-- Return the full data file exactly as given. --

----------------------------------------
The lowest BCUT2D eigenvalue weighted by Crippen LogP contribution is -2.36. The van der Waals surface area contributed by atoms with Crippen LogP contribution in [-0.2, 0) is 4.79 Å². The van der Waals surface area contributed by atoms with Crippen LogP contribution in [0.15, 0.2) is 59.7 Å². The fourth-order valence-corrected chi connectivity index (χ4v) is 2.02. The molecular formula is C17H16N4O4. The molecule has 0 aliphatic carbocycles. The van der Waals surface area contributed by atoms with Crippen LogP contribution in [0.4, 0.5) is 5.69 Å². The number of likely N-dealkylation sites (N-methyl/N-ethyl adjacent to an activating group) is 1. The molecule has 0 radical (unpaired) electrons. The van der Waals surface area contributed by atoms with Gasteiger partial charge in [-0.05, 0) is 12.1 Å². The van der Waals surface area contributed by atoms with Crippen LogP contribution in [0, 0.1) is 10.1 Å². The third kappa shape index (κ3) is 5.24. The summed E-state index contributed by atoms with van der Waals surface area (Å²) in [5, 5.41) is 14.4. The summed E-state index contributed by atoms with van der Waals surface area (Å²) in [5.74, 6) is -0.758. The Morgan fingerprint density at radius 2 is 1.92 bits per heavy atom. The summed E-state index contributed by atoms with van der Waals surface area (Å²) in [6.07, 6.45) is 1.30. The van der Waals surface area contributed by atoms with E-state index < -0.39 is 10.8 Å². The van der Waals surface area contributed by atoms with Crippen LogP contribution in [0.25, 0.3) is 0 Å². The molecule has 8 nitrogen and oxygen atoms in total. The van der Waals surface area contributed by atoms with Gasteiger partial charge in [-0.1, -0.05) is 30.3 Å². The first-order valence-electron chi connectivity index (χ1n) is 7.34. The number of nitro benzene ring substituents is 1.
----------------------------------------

The lowest BCUT2D eigenvalue weighted by Crippen LogP contribution is -2.36. The van der Waals surface area contributed by atoms with Crippen LogP contribution in [-0.2, 0) is 4.79 Å². The van der Waals surface area contributed by atoms with Crippen LogP contribution in [0.15, 0.2) is 59.7 Å². The fourth-order valence-corrected chi connectivity index (χ4v) is 2.02. The molecular formula is C17H16N4O4. The molecule has 0 aliphatic carbocycles. The van der Waals surface area contributed by atoms with Crippen LogP contribution in [0.4, 0.5) is 5.69 Å². The number of likely N-dealkylation sites (N-methyl/N-ethyl adjacent to an activating group) is 1. The molecule has 0 radical (unpaired) electrons. The van der Waals surface area contributed by atoms with Gasteiger partial charge in [-0.05, 0) is 12.1 Å². The van der Waals surface area contributed by atoms with Crippen LogP contribution in [0, 0.1) is 10.1 Å². The third kappa shape index (κ3) is 5.24. The summed E-state index contributed by atoms with van der Waals surface area (Å²) in [5, 5.41) is 14.4. The summed E-state index contributed by atoms with van der Waals surface area (Å²) in [5.74, 6) is -0.758. The Morgan fingerprint density at radius 2 is 1.92 bits per heavy atom. The summed E-state index contributed by atoms with van der Waals surface area (Å²) in [6.07, 6.45) is 1.30. The van der Waals surface area contributed by atoms with E-state index < -0.39 is 10.8 Å². The van der Waals surface area contributed by atoms with Crippen LogP contribution in [0.25, 0.3) is 0 Å². The molecule has 8 nitrogen and oxygen atoms in total. The van der Waals surface area contributed by atoms with Gasteiger partial charge in [-0.1, -0.05) is 30.3 Å². The first-order valence-electron chi connectivity index (χ1n) is 7.34. The number of nitro benzene ring substituents is 1.